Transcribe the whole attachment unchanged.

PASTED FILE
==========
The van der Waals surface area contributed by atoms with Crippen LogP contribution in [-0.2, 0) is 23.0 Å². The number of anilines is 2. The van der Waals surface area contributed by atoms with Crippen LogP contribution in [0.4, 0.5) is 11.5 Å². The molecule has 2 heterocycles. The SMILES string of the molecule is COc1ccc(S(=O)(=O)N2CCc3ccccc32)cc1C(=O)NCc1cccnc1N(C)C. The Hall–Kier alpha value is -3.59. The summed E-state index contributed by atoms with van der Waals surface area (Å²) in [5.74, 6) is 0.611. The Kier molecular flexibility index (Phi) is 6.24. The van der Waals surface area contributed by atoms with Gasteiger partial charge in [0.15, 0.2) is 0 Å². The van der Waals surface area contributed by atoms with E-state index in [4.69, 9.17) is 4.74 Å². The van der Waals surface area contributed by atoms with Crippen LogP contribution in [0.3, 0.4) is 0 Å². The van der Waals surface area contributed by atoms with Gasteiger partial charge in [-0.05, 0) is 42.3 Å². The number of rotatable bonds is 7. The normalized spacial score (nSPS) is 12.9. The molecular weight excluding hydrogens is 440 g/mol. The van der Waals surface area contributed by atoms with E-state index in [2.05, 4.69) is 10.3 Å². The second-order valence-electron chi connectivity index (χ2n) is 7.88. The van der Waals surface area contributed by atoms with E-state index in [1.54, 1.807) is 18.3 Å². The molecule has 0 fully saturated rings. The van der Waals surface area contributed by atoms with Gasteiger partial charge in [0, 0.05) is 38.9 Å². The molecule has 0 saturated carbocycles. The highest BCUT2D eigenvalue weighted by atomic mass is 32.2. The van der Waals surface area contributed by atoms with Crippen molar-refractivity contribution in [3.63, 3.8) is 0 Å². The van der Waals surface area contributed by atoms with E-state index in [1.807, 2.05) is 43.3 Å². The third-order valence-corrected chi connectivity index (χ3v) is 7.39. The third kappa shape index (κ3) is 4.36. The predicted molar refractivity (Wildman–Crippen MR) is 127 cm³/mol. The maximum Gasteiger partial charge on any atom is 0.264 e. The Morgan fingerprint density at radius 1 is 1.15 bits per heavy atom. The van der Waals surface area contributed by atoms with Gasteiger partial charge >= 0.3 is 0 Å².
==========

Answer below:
The van der Waals surface area contributed by atoms with Crippen LogP contribution in [-0.2, 0) is 23.0 Å². The number of anilines is 2. The van der Waals surface area contributed by atoms with Crippen LogP contribution in [0.4, 0.5) is 11.5 Å². The molecule has 2 heterocycles. The SMILES string of the molecule is COc1ccc(S(=O)(=O)N2CCc3ccccc32)cc1C(=O)NCc1cccnc1N(C)C. The Hall–Kier alpha value is -3.59. The summed E-state index contributed by atoms with van der Waals surface area (Å²) in [5.74, 6) is 0.611. The Kier molecular flexibility index (Phi) is 6.24. The van der Waals surface area contributed by atoms with Gasteiger partial charge in [0.15, 0.2) is 0 Å². The van der Waals surface area contributed by atoms with E-state index in [4.69, 9.17) is 4.74 Å². The van der Waals surface area contributed by atoms with Crippen LogP contribution in [0.3, 0.4) is 0 Å². The van der Waals surface area contributed by atoms with Gasteiger partial charge in [-0.05, 0) is 42.3 Å². The number of rotatable bonds is 7. The normalized spacial score (nSPS) is 12.9. The molecular weight excluding hydrogens is 440 g/mol. The van der Waals surface area contributed by atoms with E-state index in [2.05, 4.69) is 10.3 Å². The second-order valence-electron chi connectivity index (χ2n) is 7.88. The van der Waals surface area contributed by atoms with E-state index in [1.54, 1.807) is 18.3 Å². The molecule has 0 fully saturated rings. The van der Waals surface area contributed by atoms with Gasteiger partial charge in [0, 0.05) is 38.9 Å². The molecule has 0 saturated carbocycles. The highest BCUT2D eigenvalue weighted by atomic mass is 32.2. The van der Waals surface area contributed by atoms with Crippen molar-refractivity contribution in [3.63, 3.8) is 0 Å². The van der Waals surface area contributed by atoms with E-state index in [1.807, 2.05) is 43.3 Å². The third-order valence-corrected chi connectivity index (χ3v) is 7.39. The third kappa shape index (κ3) is 4.36. The predicted molar refractivity (Wildman–Crippen MR) is 127 cm³/mol. The maximum Gasteiger partial charge on any atom is 0.264 e. The Morgan fingerprint density at radius 1 is 1.15 bits per heavy atom. The van der Waals surface area contributed by atoms with Gasteiger partial charge >= 0.3 is 0 Å².